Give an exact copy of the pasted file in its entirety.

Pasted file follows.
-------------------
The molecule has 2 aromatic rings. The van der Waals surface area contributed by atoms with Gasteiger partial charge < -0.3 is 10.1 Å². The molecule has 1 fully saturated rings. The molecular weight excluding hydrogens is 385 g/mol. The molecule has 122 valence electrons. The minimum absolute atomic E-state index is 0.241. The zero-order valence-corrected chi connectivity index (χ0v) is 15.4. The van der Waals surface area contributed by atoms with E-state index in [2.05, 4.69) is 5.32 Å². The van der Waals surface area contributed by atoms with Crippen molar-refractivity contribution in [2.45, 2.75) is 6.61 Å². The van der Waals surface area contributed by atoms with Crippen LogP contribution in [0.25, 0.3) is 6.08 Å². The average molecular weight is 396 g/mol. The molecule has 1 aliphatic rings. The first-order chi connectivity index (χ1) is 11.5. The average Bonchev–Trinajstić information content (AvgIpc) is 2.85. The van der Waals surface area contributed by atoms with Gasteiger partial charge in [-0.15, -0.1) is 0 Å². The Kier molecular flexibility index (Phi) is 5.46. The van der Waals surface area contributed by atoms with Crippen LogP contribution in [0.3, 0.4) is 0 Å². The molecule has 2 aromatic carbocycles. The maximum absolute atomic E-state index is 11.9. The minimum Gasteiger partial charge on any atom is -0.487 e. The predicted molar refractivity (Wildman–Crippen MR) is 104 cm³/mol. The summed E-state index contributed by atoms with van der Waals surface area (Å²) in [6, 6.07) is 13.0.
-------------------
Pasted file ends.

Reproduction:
The molecule has 2 aromatic rings. The van der Waals surface area contributed by atoms with Gasteiger partial charge < -0.3 is 10.1 Å². The molecule has 1 fully saturated rings. The molecular weight excluding hydrogens is 385 g/mol. The molecule has 122 valence electrons. The minimum absolute atomic E-state index is 0.241. The zero-order valence-corrected chi connectivity index (χ0v) is 15.4. The van der Waals surface area contributed by atoms with E-state index in [2.05, 4.69) is 5.32 Å². The van der Waals surface area contributed by atoms with Crippen molar-refractivity contribution in [2.45, 2.75) is 6.61 Å². The van der Waals surface area contributed by atoms with Crippen LogP contribution in [0.25, 0.3) is 6.08 Å². The average molecular weight is 396 g/mol. The molecule has 1 aliphatic rings. The first-order chi connectivity index (χ1) is 11.5. The average Bonchev–Trinajstić information content (AvgIpc) is 2.85. The van der Waals surface area contributed by atoms with Gasteiger partial charge in [-0.15, -0.1) is 0 Å². The Kier molecular flexibility index (Phi) is 5.46. The van der Waals surface area contributed by atoms with Crippen LogP contribution in [0.3, 0.4) is 0 Å². The molecule has 2 aromatic carbocycles. The maximum absolute atomic E-state index is 11.9. The minimum Gasteiger partial charge on any atom is -0.487 e. The predicted molar refractivity (Wildman–Crippen MR) is 104 cm³/mol. The summed E-state index contributed by atoms with van der Waals surface area (Å²) in [6, 6.07) is 13.0.